Place as few restrictions on your child as possible when teaching storytelling.

Writing stories is difficult, and so teaching narrative writing to a second grader requires extreme simplification of the storytelling craft. Furthermore, narrative writing is creative writing, and should be adjusted from the normal academic writing process. You still need to encourage correct grammar, brainstorming and editing, but the standard definitions of introductions, bodies and conclusions will confuse and restrict your child's storytelling. Instead, invite your second graders to lead with their ability to dream.

Basic Story Arc

Before beginning to write, your second grader needs to understand that every story needs a beginning, middle and end. The main character needs to go through an experience that causes a change in how she views the world. This change could be a lesson learned, or a simple loss of innocence. Regardless, the character needs to begin the story thinking one way, and then experience something that causes her to end up thinking another way. For example, if the main character thinks she's invincible at the beginning, she might try to do something -- such as climb the tallest tree, and then fall and get badly hurt. After she heals, she learns that she's not invincible and must be careful.

Story Structure

A story doesn't need to follow the same structure as an academic essay. In fact, no two stories even need to be structured the same. Explain to your child that a narrative is made up of paragraphs, and that each paragraph needs to be clear, and well-written and express one idea thoroughly. Aside from that, your child can arrange the story any way he sees fit. For example, your child can structure the story chronologically, or begin near the end and tell the bulk of the story as a flashback. Furthermore, explain that whenever your child has a character speak in a story, those words should be placed inside quotation marks. Any time a new speaker speaks, a new paragraph begins.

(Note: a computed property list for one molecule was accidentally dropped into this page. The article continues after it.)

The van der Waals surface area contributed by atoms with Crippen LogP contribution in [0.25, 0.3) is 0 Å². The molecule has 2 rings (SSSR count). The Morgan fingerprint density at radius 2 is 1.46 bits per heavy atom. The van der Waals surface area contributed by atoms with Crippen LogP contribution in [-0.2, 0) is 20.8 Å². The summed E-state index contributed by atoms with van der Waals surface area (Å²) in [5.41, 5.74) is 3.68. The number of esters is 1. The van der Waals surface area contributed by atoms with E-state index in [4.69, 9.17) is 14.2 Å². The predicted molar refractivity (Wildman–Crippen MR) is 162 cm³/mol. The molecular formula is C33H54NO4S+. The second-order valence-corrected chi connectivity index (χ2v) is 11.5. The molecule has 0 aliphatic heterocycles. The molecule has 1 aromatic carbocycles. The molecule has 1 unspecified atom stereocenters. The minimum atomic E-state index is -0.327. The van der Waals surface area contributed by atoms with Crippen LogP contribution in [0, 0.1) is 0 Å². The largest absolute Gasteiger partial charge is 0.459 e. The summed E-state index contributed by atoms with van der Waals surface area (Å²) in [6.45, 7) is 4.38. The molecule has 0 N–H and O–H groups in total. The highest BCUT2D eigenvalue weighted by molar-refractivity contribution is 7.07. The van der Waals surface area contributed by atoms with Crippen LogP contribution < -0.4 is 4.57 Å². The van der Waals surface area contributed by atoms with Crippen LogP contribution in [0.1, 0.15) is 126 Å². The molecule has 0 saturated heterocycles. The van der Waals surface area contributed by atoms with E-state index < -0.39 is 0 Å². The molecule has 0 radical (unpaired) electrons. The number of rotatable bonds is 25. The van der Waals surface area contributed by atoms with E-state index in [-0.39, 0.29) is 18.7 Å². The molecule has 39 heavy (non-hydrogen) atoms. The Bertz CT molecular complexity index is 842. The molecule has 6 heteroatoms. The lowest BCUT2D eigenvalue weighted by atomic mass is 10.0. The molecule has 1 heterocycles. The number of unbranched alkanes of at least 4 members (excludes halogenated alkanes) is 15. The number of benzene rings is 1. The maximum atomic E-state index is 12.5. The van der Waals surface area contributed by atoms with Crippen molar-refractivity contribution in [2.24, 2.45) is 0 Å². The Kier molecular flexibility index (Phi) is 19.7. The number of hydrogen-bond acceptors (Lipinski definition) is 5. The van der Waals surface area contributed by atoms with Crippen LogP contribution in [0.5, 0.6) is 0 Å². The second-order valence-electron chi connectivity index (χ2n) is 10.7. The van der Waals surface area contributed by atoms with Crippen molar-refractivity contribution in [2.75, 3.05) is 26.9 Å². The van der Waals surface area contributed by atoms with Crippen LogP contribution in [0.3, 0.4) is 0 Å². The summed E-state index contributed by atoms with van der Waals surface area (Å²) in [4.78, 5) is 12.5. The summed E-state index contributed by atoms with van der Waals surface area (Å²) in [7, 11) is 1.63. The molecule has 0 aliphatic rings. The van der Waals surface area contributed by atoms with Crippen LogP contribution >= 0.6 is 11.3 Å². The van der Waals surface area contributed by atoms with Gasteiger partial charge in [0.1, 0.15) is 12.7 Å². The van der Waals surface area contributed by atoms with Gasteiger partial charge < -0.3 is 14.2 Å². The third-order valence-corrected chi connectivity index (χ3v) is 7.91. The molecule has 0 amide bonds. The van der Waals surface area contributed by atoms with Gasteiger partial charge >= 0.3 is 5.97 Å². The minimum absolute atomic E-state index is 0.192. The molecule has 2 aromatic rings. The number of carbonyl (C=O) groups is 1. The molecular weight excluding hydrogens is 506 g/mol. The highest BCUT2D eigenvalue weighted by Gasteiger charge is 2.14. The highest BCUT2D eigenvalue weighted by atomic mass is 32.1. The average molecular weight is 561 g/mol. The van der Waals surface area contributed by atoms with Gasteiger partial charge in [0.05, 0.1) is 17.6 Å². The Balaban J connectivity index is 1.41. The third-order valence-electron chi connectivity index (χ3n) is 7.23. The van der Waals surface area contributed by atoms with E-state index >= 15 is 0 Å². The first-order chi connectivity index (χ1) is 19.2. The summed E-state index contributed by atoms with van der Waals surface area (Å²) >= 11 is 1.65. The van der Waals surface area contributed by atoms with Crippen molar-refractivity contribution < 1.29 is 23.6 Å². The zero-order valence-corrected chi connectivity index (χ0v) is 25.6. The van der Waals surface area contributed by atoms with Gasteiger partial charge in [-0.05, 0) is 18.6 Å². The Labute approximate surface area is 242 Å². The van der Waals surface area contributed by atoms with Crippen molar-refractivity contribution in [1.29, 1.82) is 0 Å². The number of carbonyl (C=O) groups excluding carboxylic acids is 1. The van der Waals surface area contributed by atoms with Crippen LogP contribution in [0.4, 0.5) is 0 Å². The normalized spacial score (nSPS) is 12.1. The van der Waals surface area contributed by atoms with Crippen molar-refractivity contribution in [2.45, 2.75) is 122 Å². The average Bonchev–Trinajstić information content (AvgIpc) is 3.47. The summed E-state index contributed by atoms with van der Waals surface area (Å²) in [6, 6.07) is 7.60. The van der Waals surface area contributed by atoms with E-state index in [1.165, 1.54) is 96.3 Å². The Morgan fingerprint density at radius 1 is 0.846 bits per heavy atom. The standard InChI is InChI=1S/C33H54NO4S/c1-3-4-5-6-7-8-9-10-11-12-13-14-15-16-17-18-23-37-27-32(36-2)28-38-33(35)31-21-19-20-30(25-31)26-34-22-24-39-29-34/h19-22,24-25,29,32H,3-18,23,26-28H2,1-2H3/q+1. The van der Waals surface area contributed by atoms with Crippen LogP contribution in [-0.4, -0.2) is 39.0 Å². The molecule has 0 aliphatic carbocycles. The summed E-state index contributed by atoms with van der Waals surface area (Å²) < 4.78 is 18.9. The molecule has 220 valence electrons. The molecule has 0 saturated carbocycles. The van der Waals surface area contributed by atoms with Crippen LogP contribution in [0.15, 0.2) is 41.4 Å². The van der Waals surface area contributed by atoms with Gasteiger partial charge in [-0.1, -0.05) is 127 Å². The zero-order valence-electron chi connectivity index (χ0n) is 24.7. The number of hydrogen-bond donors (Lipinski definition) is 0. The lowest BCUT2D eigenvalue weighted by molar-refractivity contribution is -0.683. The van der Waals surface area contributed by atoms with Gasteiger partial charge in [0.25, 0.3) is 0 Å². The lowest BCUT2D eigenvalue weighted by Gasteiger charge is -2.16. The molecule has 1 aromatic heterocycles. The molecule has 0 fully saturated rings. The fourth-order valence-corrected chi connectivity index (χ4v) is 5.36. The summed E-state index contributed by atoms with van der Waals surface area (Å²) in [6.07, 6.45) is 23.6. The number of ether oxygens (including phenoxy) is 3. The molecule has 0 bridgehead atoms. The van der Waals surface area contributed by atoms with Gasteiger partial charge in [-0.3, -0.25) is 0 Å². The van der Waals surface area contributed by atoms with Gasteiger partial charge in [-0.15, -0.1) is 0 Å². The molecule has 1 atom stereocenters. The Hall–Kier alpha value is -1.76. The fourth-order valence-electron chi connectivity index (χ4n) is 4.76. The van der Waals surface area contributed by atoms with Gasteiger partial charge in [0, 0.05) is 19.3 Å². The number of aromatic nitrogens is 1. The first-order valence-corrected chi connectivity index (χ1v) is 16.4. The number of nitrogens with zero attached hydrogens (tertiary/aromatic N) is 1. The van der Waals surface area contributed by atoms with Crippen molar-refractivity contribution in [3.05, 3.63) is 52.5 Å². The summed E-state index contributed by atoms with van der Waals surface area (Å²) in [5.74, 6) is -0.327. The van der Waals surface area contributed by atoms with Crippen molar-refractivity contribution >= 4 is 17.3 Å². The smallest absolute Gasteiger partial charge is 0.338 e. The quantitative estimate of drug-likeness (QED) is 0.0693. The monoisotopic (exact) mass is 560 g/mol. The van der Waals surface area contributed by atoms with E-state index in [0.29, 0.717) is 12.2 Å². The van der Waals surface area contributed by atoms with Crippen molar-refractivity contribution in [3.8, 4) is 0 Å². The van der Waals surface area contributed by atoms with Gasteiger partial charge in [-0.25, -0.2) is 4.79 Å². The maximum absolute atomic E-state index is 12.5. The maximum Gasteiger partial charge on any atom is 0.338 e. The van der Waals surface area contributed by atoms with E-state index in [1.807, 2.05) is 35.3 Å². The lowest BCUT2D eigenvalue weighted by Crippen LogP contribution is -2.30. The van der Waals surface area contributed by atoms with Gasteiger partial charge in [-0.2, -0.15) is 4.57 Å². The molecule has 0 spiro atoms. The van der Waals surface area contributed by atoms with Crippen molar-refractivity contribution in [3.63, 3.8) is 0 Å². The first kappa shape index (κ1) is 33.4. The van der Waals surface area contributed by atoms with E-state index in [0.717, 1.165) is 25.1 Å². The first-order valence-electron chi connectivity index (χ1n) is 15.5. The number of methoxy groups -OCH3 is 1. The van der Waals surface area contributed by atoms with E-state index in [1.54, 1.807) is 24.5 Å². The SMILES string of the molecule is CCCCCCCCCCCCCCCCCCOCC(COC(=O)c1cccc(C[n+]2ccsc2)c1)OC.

The Drafting Process

Your second grader also needs to understand that writing a finished story doesn't happen in one creative burst. your child will have to jot down ideas, and experiment with characters and plot events. After that, he will have to write an entire first draft, and then see if the story has any parts that don't quite make sense, or if the story drifts from its intended focus or uses several points of view instead of just one. Explain that good narrative writing -- just like other forms of academic writing -- means rewriting and revising the work until it is as good as it can be.

Descriptive Language

Descriptive language rounds out the basics of narrative writing at this grade level, and it plays just as important a role during revision as it does during drafting. When drafting, encourage your child to describe scenes vividly. Have him explain how things look, feel, smell and taste. Your child should also use description to signify time, and when events happen. For example, your child could signify that time has passed by using the phrase, "Later that evening, after the sun had set...." Also, when your child is editing the story, remind him to make sure that each descriptive word is accurate, and to search for a better word whenever necessary.